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how many people for this job?


redss55's Avatar
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09-29-09, 09:26 AM   #1  
how many people for this job?

I am going to hire somebody to help me put in a new floor 9 feet above my livingroom (which is currently vaulted). We'll be hanging 2x10 joists (15 feet long) using strongtie joist hangers to attach to a band (ledger board), the bottom of them will be 9' off the floor.

How many people do I need to help me do this? (ie. is this a 2 or 3 person job?)

Also, wondering how long the lag bolts need to be that will attach the 2x10 ledger band to the studs.

 
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09-29-09, 02:00 PM   #2  
I would want the third guy there, at least until the framing is done.

Are the ends of the ledger board going to sit on the top plate of the perpendicular walls. If not, I would recommend making it a header. I wouldn't use lag bolts thicker than 5/16.

 
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09-29-09, 02:07 PM   #3  
The band/ledger board won't be "sitting" on anything, it would just be secured to the studs with lag bolts, with the joist hangers nailed to the band. I'm wondering how many lag bolts it needs (and how long), because the contractors all have different ideas about that. Does this sound correct to you so far?

 
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09-29-09, 05:19 PM   #4  
Just an observation. Although a 2x10 in Yellow Pine with a live load of 40 psf and dead load of 10 psf will span 17', I have reservations on using them for floor joisting for a 15' span. Have you considered TJI joists (Silent Floor)? I would just feel better with the added strength for anything you may have on that floor.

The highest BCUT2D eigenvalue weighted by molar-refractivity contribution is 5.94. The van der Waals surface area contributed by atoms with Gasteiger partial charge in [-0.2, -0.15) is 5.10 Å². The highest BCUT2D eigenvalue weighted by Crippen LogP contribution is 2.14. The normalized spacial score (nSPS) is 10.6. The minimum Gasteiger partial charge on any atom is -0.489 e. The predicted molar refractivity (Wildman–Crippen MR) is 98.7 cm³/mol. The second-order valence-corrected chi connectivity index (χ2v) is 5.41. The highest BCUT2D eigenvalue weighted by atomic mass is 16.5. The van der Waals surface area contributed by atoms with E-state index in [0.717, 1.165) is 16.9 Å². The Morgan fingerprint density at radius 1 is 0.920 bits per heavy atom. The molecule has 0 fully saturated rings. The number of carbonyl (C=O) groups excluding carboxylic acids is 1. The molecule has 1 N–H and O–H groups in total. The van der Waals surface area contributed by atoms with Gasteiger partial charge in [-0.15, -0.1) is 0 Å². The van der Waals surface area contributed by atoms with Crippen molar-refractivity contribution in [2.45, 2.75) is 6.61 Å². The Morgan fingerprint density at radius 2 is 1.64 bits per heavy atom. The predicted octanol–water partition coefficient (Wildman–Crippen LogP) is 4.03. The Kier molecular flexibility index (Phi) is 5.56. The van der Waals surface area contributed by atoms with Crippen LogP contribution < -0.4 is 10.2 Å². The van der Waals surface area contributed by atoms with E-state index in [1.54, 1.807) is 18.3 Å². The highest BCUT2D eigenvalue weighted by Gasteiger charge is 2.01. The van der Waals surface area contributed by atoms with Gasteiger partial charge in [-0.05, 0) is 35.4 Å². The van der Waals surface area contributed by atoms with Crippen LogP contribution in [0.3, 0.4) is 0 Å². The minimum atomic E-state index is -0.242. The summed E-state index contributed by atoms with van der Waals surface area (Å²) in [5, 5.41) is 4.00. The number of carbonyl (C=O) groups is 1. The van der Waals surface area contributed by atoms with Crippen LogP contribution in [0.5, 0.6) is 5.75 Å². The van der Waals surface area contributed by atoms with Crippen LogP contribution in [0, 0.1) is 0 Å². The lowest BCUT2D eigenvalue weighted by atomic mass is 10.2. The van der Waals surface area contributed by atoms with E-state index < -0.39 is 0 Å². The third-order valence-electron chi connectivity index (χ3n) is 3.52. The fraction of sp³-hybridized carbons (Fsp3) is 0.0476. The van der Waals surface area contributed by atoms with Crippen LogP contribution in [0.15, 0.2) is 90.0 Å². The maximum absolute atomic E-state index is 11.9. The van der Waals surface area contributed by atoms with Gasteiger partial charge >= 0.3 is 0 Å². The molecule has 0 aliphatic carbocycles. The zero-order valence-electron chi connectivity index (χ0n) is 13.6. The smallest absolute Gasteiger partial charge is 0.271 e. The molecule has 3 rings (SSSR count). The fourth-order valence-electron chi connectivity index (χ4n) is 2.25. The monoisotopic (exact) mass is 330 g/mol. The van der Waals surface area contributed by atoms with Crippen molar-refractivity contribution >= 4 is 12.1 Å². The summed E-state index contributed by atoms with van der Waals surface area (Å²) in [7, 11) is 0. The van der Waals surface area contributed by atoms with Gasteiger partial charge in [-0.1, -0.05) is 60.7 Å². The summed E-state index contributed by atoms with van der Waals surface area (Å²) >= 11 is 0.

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09-29-09, 05:29 PM   #5  
I'm also looking at some kind of extra strength but I'm looking at extra support on the ledger board to keep some of the weight off the lag bolts. To get a good bite on the studs, I would say 4" lag bolts are needed.

 
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09-29-09, 06:14 PM   #6  
Likewise, I would like to see inletting of the floor joists somewhere, either beside the existing studs with jack studs installed, or something like that.

 
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09-29-09, 06:25 PM   #7  
The ledger with lag bolts should be engineered for size, length, spacing (not just on the studs), and placement on the board.

The interior wall holding up the other end of the new floor joists may not have enough support under it to carry the new additional load.

You will definetly want to pull a permit for this as if done improperly you would put your family's safety at risk. They may require stud bay solid blocking with through bolts for the ledgers and special straps for shear loads. Things that a lot of homeowners and even members here are unaware of that a Structural Engineer would know. Then the S.E. would be liable for the success of your floor system, not me or you.
Be safe, Gary

 
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09-30-09, 09:56 PM   #8  
You could double up your ledger boards and add some Structural/comestic designer style post to the living room for extra support under them. would give a great deal of structural integrity to the new floor while adding some character and fresh design to the existing living room.

Just a suggestion of something i would probably do in this situation!

 
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